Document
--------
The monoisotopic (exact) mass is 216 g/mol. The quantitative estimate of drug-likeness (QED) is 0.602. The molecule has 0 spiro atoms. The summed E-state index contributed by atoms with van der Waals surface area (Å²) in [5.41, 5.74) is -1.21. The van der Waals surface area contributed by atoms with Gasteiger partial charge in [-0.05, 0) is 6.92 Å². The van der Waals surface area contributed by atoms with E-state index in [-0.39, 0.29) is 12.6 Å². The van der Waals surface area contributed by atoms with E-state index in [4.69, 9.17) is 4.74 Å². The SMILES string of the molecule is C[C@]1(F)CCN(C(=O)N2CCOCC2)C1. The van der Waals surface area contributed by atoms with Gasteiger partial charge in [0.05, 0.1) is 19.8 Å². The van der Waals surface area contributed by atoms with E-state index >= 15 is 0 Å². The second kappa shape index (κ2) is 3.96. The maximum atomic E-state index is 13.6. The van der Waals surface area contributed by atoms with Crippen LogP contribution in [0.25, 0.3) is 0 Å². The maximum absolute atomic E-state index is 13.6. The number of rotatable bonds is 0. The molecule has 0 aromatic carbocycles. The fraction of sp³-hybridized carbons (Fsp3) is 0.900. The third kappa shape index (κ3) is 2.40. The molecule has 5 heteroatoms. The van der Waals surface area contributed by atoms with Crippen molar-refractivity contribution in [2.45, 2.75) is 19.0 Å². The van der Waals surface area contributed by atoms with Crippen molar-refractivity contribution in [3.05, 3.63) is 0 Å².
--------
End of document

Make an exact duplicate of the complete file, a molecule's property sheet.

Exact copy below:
The monoisotopic (exact) mass is 216 g/mol. The quantitative estimate of drug-likeness (QED) is 0.602. The molecule has 0 spiro atoms. The summed E-state index contributed by atoms with van der Waals surface area (Å²) in [5.41, 5.74) is -1.21. The van der Waals surface area contributed by atoms with Gasteiger partial charge in [-0.05, 0) is 6.92 Å². The van der Waals surface area contributed by atoms with E-state index in [-0.39, 0.29) is 12.6 Å². The van der Waals surface area contributed by atoms with E-state index in [4.69, 9.17) is 4.74 Å². The SMILES string of the molecule is C[C@]1(F)CCN(C(=O)N2CCOCC2)C1. The van der Waals surface area contributed by atoms with Gasteiger partial charge in [0.05, 0.1) is 19.8 Å². The van der Waals surface area contributed by atoms with E-state index >= 15 is 0 Å². The second kappa shape index (κ2) is 3.96. The maximum atomic E-state index is 13.6. The van der Waals surface area contributed by atoms with Crippen LogP contribution in [0.25, 0.3) is 0 Å². The maximum absolute atomic E-state index is 13.6. The number of rotatable bonds is 0. The molecule has 0 aromatic carbocycles. The fraction of sp³-hybridized carbons (Fsp3) is 0.900. The third kappa shape index (κ3) is 2.40. The molecule has 5 heteroatoms. The van der Waals surface area contributed by atoms with Crippen molar-refractivity contribution in [2.45, 2.75) is 19.0 Å². The van der Waals surface area contributed by atoms with Crippen molar-refractivity contribution in [3.05, 3.63) is 0 Å².